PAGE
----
Tuesday, May 29, 2018

May 18, 2018 Report from the Local Water and a Day to Remember

Lesson: personal milestones are cool but the true joy probably comes from sharing fishing with others.  This is known to many but always worth re-stating.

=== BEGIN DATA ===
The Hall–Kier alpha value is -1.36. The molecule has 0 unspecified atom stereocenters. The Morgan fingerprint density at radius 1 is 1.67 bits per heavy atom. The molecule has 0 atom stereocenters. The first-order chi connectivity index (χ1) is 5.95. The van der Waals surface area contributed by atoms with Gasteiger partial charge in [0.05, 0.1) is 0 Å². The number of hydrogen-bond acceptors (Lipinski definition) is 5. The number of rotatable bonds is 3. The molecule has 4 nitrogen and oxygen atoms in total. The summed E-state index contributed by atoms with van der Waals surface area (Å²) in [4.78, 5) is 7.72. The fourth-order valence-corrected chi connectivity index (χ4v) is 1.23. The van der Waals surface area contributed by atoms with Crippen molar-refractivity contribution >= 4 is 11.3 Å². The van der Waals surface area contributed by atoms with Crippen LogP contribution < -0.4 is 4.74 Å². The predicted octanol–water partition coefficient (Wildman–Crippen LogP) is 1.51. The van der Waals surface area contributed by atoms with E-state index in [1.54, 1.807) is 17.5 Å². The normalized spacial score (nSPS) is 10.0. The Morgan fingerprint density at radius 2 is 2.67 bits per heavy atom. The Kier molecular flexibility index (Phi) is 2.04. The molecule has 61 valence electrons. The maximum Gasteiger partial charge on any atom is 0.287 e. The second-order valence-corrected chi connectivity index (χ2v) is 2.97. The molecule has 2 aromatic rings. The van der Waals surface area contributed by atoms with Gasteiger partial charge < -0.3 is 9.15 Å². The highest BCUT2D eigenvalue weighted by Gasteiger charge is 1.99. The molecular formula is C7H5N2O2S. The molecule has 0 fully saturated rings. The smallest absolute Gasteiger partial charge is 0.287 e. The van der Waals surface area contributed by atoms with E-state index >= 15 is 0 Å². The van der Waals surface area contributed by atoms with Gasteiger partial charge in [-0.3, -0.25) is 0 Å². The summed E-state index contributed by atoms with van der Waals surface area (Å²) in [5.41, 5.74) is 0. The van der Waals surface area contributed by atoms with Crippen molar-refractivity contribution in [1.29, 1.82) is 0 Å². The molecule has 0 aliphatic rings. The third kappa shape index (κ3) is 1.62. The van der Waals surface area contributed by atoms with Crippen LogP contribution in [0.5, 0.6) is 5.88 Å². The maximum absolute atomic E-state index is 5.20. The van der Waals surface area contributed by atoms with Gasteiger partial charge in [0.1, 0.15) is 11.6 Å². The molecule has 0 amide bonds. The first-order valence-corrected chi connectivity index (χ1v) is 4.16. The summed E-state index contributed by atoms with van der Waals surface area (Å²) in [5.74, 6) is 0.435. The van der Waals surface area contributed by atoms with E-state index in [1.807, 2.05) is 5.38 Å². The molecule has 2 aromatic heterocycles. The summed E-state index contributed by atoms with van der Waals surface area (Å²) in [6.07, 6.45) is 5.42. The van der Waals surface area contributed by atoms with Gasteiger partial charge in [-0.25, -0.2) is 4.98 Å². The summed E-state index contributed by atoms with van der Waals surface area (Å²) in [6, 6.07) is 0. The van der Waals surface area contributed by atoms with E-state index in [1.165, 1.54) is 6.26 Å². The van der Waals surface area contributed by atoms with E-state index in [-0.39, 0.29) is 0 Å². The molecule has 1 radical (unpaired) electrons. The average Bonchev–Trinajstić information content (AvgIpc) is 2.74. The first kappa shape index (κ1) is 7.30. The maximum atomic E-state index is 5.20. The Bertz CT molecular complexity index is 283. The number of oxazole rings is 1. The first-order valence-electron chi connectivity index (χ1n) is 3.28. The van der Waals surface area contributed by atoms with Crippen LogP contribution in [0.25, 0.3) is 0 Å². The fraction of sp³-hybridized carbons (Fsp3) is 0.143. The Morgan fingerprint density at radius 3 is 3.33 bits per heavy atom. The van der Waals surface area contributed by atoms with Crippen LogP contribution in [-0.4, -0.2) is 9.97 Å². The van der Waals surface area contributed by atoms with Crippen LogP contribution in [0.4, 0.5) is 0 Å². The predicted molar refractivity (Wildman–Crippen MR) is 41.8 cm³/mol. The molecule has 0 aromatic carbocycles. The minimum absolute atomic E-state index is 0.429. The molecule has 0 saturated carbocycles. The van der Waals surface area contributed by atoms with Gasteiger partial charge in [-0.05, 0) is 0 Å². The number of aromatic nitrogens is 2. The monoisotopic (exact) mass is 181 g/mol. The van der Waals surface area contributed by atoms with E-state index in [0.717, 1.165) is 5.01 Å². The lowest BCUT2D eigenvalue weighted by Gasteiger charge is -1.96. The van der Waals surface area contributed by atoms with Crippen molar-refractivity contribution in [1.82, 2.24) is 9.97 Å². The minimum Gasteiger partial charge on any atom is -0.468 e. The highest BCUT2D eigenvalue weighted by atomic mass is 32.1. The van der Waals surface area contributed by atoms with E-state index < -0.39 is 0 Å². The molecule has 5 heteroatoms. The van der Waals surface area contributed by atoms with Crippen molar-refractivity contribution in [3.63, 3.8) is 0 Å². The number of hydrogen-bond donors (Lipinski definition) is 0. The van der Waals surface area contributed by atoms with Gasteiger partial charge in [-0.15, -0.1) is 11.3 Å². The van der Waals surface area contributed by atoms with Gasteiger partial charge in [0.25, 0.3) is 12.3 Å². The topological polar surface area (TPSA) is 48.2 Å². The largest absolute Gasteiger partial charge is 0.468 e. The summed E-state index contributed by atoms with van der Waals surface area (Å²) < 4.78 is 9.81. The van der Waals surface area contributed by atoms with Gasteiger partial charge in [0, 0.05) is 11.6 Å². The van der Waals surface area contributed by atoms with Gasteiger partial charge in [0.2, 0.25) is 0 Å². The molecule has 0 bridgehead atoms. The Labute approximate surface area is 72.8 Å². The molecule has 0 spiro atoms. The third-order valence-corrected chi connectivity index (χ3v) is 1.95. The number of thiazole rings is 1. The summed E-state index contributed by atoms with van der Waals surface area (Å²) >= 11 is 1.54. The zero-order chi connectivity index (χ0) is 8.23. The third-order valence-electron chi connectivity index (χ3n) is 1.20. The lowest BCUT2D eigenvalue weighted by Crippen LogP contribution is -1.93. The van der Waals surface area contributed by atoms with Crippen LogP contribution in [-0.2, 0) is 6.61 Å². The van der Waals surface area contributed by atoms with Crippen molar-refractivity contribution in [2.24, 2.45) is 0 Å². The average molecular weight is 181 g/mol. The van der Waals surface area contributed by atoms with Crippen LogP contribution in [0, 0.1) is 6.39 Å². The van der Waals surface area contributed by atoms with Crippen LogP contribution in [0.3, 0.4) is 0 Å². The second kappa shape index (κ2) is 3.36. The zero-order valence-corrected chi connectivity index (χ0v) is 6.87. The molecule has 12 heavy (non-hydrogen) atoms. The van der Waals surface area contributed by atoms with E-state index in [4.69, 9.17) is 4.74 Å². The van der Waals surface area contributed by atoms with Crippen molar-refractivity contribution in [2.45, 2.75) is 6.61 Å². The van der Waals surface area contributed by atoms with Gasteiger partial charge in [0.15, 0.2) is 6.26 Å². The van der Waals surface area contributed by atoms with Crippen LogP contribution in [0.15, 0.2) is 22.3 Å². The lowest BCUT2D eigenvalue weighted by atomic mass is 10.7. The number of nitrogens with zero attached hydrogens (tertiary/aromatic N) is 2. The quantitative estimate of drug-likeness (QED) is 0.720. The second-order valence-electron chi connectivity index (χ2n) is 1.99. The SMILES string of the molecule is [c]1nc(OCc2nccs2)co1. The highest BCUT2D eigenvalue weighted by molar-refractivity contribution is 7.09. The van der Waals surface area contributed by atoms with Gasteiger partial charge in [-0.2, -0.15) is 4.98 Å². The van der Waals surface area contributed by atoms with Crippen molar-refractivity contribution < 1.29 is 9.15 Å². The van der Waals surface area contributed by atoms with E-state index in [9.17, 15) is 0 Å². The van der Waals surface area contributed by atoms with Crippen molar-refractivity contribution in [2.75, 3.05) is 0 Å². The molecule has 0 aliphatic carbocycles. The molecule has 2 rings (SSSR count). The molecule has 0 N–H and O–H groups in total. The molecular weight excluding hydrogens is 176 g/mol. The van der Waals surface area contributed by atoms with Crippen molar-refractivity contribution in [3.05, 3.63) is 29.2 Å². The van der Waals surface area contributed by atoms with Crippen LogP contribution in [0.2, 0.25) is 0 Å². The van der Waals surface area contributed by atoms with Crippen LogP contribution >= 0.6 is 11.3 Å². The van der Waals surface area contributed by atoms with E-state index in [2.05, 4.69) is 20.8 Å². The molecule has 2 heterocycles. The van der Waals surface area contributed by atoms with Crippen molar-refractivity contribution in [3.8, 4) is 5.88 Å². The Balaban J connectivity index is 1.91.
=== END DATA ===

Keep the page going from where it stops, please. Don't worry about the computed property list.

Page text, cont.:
Episode I.  Pond I have fished many times; in fact have become very well acquainted with the carp.  I think it's a relatively sparsely populated system.  As such I have watched these fish get bigger.  Just after ice out I started looking around various pond systems; in this one I took note of big sow fish.  Wide and putting on even more weight leading up to spawn.  They have a history of just stoning me silly but I got a 19 lber to hand early on and that got me thinking I could get these fish in the aquarium settings.  They have a habit of what I call "wary feeding" meaning they are in fact looking for food, but they are not digging or mudding; rather they kind of dip and lightly feed now and again, along some slowly-traveled path.  This is maddening for the sight fisherman because they balk at any movement on shore, the rod waving, the line extending.  The line hitting the water and the fly sinking within their sight goes even further: blows them up and sends them off.  What is needed is the right wind direction and a careful study of one corner of the water.  On this day that pattern/habit indeed held and I found maybe 6-7 fish feeding heavy; by their own activity affording me some cover in the form of silt plumes and turbid water.  But the main deal was that they were happy and they weren't going to spook at my every movement.  I studied and studied and looked some more because to be honest I didn't want to hook a small fish.  Snobby sounding but the reality is that I would only get one out of here and this was such a periodic and difficult find; didn't want to burn it on a small fish.  I'd been fishing light flies to the wary fish - trying slow sinks - hadn't worked.  So I switched to what I believe is the best general fly pattern for MN hard tailers: LOD or something thereabouts.  Sinks pretty fast so you can get it where you want it easily; some substance and little flash to it so fish with heads buried can still see/sense it; and it looks like a lot of organisms in our waters.  I did spook a couple fish even with all the good cover.  Started to fret a bit thinking that maybe the group would disperse so I resolved to put the fly on the best-positioned fish regardless of perceived size.  Did that and it ate on the first presentation.  I couldn't see the fish head or the fly.  I put it where it needed to be and saw something in the tail movement that made me think eat.  Picked up and fish on.  Fish did not look really big while fighting.  Nor did it run great distance.  Fairly standard fight and somewhat easier to net than the 19 lber from a couple weeks earlier.  But when I got the fish close I started to study the distance from the tail breaking the water to my point of connection.  Looked long.  In the net looked long and felt heavy.  We've weighed many many fish and as I hooked the scale on the net I knew it was 20+ lbs.